Thierry Crouzet

Machine translation from French

Against the backdrop of the health crisis, with the certainty of seeing our freedoms restricted the next day, Philippe and I decide on one last getaway. Meet at 7.45 am We pedal to Sète, take the train, which drops us off in Narbonne shortly before 9 am.

The crisis motivates us, it makes us feel the lack of freedom, by reaction pushes us to seize the slightest existential opportunity. In the late 1970s, after leaving the USSR for Europe, Andrei Tarkovsky was surprised: Europeans, although free, did not use their freedom. Deprivation is a driving force. We shouldn't need it to express ourselves, but sometimes it wakes us up, like an illness that keeps us locked in before teleporting us to a new spring. So our bicycle, more than a means of transportation, participates in our liberation and becomes an instrument of creation.

It must have been very blue, but the sky is overcast when we leave the station. A few zigzags between the houses and we find ourselves in the cathedral square, an imposing building with a Tuscan facade, yellow under the gray light, an architectural jewel which organizes the city around it, perhaps for the people of Narbonne say to themselves "Me also I can create such beautiful things ", and that visitors like us receive the same injunction:" You are free to compete with me, you even have the duty to do so, it is the counterpart of your freedom, the responsibility with regard to others because you are free only by their goodwill. "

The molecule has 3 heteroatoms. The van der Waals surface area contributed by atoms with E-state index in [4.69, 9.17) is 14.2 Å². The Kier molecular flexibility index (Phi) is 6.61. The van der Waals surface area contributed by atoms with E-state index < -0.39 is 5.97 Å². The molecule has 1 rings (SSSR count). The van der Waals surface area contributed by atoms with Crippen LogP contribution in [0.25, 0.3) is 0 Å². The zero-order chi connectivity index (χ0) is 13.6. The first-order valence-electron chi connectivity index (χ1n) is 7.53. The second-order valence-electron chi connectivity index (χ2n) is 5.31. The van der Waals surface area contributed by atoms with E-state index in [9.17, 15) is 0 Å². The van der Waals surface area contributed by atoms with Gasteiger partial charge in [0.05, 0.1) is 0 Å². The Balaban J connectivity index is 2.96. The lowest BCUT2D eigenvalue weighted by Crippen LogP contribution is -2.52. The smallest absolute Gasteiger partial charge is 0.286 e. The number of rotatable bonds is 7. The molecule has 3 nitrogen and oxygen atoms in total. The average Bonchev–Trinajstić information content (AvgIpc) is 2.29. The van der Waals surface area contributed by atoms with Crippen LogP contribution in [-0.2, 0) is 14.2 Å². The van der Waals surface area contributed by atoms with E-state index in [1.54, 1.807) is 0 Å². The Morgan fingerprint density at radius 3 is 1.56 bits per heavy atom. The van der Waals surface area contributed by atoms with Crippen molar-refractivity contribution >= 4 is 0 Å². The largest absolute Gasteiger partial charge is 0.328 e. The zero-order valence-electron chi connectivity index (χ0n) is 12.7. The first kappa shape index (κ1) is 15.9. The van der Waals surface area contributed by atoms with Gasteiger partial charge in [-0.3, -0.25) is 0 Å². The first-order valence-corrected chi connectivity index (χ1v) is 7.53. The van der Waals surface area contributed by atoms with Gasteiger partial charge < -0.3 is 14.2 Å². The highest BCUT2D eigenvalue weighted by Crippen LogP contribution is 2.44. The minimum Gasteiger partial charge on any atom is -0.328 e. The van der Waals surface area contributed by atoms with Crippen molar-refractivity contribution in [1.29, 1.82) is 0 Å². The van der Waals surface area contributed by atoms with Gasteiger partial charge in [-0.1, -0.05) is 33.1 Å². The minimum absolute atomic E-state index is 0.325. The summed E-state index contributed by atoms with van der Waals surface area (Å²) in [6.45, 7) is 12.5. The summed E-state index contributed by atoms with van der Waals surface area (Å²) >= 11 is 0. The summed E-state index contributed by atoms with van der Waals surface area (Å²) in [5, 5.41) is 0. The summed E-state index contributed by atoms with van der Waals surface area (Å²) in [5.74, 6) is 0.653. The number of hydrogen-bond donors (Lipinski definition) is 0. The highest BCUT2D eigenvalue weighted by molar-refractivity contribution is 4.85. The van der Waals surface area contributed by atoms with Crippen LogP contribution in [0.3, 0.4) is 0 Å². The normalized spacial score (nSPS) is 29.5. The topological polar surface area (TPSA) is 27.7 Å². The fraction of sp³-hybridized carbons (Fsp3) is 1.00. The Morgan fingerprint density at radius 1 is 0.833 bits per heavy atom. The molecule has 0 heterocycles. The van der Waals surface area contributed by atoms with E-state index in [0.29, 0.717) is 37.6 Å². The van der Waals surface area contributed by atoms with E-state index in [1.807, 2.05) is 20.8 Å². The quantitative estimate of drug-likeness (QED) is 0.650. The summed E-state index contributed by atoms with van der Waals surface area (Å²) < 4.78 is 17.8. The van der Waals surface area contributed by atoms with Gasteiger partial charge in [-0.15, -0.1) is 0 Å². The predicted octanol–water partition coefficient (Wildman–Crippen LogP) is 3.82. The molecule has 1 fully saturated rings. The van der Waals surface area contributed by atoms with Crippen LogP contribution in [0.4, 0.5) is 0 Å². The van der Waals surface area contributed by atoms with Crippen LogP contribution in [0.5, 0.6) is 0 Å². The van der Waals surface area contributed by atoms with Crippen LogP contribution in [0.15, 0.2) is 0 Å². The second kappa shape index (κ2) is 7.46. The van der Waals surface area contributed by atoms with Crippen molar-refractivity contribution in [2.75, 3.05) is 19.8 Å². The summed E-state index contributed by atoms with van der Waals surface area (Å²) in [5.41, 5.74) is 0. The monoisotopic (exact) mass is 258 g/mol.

The cobblestones slide under our studded tires. We join the Canal de la Robine , which crosses the city, establishing a connection between the Aude, the Canal du Midi and the Mediterranean. I knew him under a blazing sun. Today the drizzle stipples its course a muddy green. We stop under a bridge to put on our raincoats, but already the rains stop. The towpath lined with plane trees ejects us from the city. Rather than following him towards the ponds and moving further away from home, we veered across the field towards a departmental road which sends us straight to the Clape massif .

La Robine
La Robine
La Clape
La Clape

I've never cycled through these hills, only seeing them from a distance from the highway to Spain. When I prepared our route, I discovered that they were riddled with paths, just like my massif familiar from Gardiole, whose geology and alignment with the Pyrenees they share. We can see them stand out on the western horizon, as we begin the climb on a narrow paved road with passages over 10%.

Soon we slip between the pine forests and the vines, playing from single to single. When I study the maps, I often discover sectors that are strongly favorable to cycling and others that are incompatible although not very urbanized, either because of the intensive agriculture which has raked the territory, or because of a lack of enough walkers and for cyclists, the old paths have closed, like a vascular system that has become sclerotic, retaining only its main arteries. One only needs to stop to cause an embolism. These poorly irrigated areas distress me. I never feel good about it, as if the space around me is suffocating.

Do they come to this critical state for lack of curious cyclists to support them or by their nature repel cyclists? On my bikepacking trips, I always cut these bloodless areas, suffering from a deficit of paths. When, like today, I pedal in their opposite, I rejoice, with a desire to explore all the possibilities that I have to give up, because our goal is to get home before dark.

La mer
The sea